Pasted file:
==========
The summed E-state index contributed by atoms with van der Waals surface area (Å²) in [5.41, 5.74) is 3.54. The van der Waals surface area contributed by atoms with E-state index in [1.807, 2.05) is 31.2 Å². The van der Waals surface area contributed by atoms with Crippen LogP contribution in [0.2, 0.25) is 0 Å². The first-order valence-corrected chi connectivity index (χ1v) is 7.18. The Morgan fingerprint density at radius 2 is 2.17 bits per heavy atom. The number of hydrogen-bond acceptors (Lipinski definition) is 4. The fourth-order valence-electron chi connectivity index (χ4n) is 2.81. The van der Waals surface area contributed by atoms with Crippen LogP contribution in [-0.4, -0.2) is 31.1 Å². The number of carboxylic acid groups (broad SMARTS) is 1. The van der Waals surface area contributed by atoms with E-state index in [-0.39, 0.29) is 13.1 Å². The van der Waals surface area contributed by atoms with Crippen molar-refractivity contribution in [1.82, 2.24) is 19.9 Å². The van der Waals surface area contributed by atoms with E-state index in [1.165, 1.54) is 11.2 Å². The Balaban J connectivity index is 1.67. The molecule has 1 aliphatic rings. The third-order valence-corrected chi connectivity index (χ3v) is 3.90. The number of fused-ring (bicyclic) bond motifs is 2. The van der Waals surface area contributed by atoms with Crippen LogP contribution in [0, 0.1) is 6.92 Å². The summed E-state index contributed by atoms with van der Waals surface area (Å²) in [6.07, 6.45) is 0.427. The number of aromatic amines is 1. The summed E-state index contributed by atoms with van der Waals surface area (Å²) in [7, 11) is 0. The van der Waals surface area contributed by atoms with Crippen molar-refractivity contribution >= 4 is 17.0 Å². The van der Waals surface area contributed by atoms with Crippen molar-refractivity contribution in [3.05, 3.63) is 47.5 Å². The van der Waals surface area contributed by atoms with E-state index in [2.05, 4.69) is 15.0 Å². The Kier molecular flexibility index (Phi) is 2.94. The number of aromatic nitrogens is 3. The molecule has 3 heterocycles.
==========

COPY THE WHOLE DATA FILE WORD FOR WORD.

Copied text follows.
The summed E-state index contributed by atoms with van der Waals surface area (Å²) in [5.41, 5.74) is 3.54. The van der Waals surface area contributed by atoms with E-state index in [1.807, 2.05) is 31.2 Å². The van der Waals surface area contributed by atoms with Crippen LogP contribution in [0.2, 0.25) is 0 Å². The first-order valence-corrected chi connectivity index (χ1v) is 7.18. The Morgan fingerprint density at radius 2 is 2.17 bits per heavy atom. The number of hydrogen-bond acceptors (Lipinski definition) is 4. The fourth-order valence-electron chi connectivity index (χ4n) is 2.81. The van der Waals surface area contributed by atoms with Crippen LogP contribution in [-0.4, -0.2) is 31.1 Å². The number of carboxylic acid groups (broad SMARTS) is 1. The van der Waals surface area contributed by atoms with E-state index in [-0.39, 0.29) is 13.1 Å². The van der Waals surface area contributed by atoms with Crippen molar-refractivity contribution in [1.82, 2.24) is 19.9 Å². The van der Waals surface area contributed by atoms with E-state index in [1.165, 1.54) is 11.2 Å². The Balaban J connectivity index is 1.67. The molecule has 1 aliphatic rings. The third-order valence-corrected chi connectivity index (χ3v) is 3.90. The number of fused-ring (bicyclic) bond motifs is 2. The van der Waals surface area contributed by atoms with Crippen LogP contribution in [0, 0.1) is 6.92 Å². The summed E-state index contributed by atoms with van der Waals surface area (Å²) in [6.07, 6.45) is 0.427. The number of aromatic amines is 1. The summed E-state index contributed by atoms with van der Waals surface area (Å²) in [7, 11) is 0. The van der Waals surface area contributed by atoms with Crippen molar-refractivity contribution >= 4 is 17.0 Å². The van der Waals surface area contributed by atoms with Crippen molar-refractivity contribution in [3.05, 3.63) is 47.5 Å². The van der Waals surface area contributed by atoms with E-state index in [2.05, 4.69) is 15.0 Å². The Kier molecular flexibility index (Phi) is 2.94. The number of aromatic nitrogens is 3. The molecule has 3 heterocycles.